March 6, 2001
Tibetans Struggle to Preserve Culture, at Home and Abroad
By SUSAN SACHS
lass begins with a Buddhist prayer for the world and ends with a song for Tibet. In between, Pema Dorjee, a diminutive monk in a sleeveless orange robe, darts among his students as they struggle with the characters of the Tibetan alphabet.
Nicole Bengiveno/The New York Times At the Tibet Fund Center, Pema Dorjee, a monk and store clerk, teaches the Tibetan language to Lhadolma Sherpa, left, and Tenzin Tsomo.
Nicole Bengiveno/The New York Times At the Tibet Fund headquarters, Tibetan teenagers rehearsed a dance during their cultural studies last month to celebrate the Tibetan New Year Feb. 24.
None of the 15 or so Tibetan children who come to his Sunday language course in Manhattan have ever seen Tibet, the isolated mountain nation that China invaded in 1950 and forcibly absorbed. Nor have many of their parents, exiles who were born and raised in refugee settlements in India or Nepal. But Tibet is what — at least so far — holds them together as a group. "The children are our hope to preserve our culture," said Mr. Dorjee, a store clerk on weekdays. "They can keep Tibet alive." It is an uphill struggle.
As for other immigrants at other times, young Tibetans face multiple distractions and temptations in their new American lives. Maintaining the culture of home — and in the case of these Tibetan-Americans, a home twice removed — competes with the natural inclination to concentrate on managing a new culture.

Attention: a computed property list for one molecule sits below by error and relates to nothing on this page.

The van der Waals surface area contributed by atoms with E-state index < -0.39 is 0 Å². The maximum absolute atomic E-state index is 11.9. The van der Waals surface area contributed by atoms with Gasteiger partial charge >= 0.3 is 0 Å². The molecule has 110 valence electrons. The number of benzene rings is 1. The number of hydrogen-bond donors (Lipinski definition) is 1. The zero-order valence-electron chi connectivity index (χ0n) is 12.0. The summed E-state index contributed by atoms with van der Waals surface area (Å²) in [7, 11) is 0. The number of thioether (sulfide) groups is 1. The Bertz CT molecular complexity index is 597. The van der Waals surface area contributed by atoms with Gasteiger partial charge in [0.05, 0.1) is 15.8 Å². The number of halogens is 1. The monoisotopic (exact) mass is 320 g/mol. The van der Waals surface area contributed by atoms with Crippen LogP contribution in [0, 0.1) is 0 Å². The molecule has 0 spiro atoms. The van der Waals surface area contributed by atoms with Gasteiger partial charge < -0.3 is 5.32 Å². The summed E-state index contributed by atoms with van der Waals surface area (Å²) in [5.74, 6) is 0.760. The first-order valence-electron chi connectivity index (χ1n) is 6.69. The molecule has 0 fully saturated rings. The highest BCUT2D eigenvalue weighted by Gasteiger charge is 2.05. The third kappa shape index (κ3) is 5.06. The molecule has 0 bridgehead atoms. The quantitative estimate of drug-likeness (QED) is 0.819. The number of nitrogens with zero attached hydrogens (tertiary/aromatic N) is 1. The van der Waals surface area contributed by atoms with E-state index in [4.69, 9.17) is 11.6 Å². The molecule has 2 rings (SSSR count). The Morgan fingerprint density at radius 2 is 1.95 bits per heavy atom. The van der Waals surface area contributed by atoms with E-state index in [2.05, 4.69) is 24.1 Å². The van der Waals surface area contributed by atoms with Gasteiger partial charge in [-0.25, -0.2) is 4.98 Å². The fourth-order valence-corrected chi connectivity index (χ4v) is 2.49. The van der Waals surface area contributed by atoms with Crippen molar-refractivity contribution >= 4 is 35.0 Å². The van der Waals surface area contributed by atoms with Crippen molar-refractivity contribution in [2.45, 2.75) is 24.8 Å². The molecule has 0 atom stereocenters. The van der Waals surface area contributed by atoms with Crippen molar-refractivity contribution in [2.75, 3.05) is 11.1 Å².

But for Tibetans, the traditional tug of war is complicated by a real ambivalence on the part of their leadership toward their growing presence in the United States. In their political lobbying and fund-raising in the West, Tibetan exiles have argued for decades that Tibetan culture will die if Tibetans scatter across the globe.
"We have mixed feelings within ourselves," said Rinchen Dharlo, president of the Tibet Fund, an organization in New York that sponsors the language classes and raises money for the Indian and Nepalese resettlement camps. "I don't really worry here in the States, at least for this generation," he said. "It will all depend on whether our community stays together, as it does today, in clusters. If so, we will be able to keep our culture."
In just a decade, the number of Tibetan exiles in this country has increased more than tenfold. It is still a tiny group — barely 9,000 people in all, scattered over 30 cities — with the largest concentration of about 2,000 people in New York City. Another 2,000 Tibetan exiles are believed to live in Canada, Mr. Dharlo said.